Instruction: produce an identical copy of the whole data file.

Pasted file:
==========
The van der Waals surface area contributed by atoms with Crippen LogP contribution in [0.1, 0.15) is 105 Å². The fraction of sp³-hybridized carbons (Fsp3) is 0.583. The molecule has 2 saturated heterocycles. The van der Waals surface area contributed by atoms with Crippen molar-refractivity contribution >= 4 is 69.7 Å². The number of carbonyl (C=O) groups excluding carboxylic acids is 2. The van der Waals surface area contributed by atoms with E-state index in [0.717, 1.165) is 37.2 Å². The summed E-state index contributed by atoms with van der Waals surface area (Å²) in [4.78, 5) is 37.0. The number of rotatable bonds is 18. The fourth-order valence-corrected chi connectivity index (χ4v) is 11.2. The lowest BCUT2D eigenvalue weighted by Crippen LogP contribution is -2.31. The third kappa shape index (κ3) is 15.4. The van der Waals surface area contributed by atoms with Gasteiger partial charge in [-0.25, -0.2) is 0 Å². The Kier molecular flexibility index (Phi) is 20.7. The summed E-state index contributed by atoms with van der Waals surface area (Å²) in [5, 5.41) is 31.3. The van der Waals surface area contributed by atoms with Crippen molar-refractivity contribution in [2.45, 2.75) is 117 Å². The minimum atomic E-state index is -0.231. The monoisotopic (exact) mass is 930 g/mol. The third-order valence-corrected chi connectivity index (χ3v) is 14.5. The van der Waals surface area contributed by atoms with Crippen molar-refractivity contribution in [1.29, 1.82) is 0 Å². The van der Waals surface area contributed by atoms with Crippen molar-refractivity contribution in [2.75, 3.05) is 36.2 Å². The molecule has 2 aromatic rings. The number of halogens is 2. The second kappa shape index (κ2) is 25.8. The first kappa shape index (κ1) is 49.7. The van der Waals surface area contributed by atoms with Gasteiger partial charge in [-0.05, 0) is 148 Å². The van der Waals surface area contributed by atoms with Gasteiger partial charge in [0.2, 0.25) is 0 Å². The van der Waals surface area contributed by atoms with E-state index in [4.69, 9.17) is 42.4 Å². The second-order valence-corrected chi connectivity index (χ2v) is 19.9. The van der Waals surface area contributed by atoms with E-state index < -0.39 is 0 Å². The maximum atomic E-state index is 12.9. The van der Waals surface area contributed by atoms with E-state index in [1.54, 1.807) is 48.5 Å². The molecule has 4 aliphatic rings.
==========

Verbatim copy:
The van der Waals surface area contributed by atoms with Crippen LogP contribution in [0.1, 0.15) is 105 Å². The fraction of sp³-hybridized carbons (Fsp3) is 0.583. The molecule has 2 saturated heterocycles. The van der Waals surface area contributed by atoms with Crippen molar-refractivity contribution >= 4 is 69.7 Å². The number of carbonyl (C=O) groups excluding carboxylic acids is 2. The van der Waals surface area contributed by atoms with E-state index in [0.717, 1.165) is 37.2 Å². The summed E-state index contributed by atoms with van der Waals surface area (Å²) in [4.78, 5) is 37.0. The number of rotatable bonds is 18. The fourth-order valence-corrected chi connectivity index (χ4v) is 11.2. The lowest BCUT2D eigenvalue weighted by Crippen LogP contribution is -2.31. The third kappa shape index (κ3) is 15.4. The van der Waals surface area contributed by atoms with Gasteiger partial charge in [-0.25, -0.2) is 0 Å². The Kier molecular flexibility index (Phi) is 20.7. The summed E-state index contributed by atoms with van der Waals surface area (Å²) in [5, 5.41) is 31.3. The van der Waals surface area contributed by atoms with Crippen molar-refractivity contribution in [2.45, 2.75) is 117 Å². The minimum atomic E-state index is -0.231. The monoisotopic (exact) mass is 930 g/mol. The third-order valence-corrected chi connectivity index (χ3v) is 14.5. The van der Waals surface area contributed by atoms with Crippen molar-refractivity contribution in [1.29, 1.82) is 0 Å². The van der Waals surface area contributed by atoms with Crippen molar-refractivity contribution in [2.75, 3.05) is 36.2 Å². The molecule has 2 aromatic rings. The number of halogens is 2. The second kappa shape index (κ2) is 25.8. The first kappa shape index (κ1) is 49.7. The van der Waals surface area contributed by atoms with Gasteiger partial charge in [-0.05, 0) is 148 Å². The van der Waals surface area contributed by atoms with Gasteiger partial charge in [0.2, 0.25) is 0 Å². The van der Waals surface area contributed by atoms with E-state index in [4.69, 9.17) is 42.4 Å². The second-order valence-corrected chi connectivity index (χ2v) is 19.9. The van der Waals surface area contributed by atoms with E-state index < -0.39 is 0 Å². The maximum atomic E-state index is 12.9. The van der Waals surface area contributed by atoms with E-state index in [1.54, 1.807) is 48.5 Å². The molecule has 4 aliphatic rings.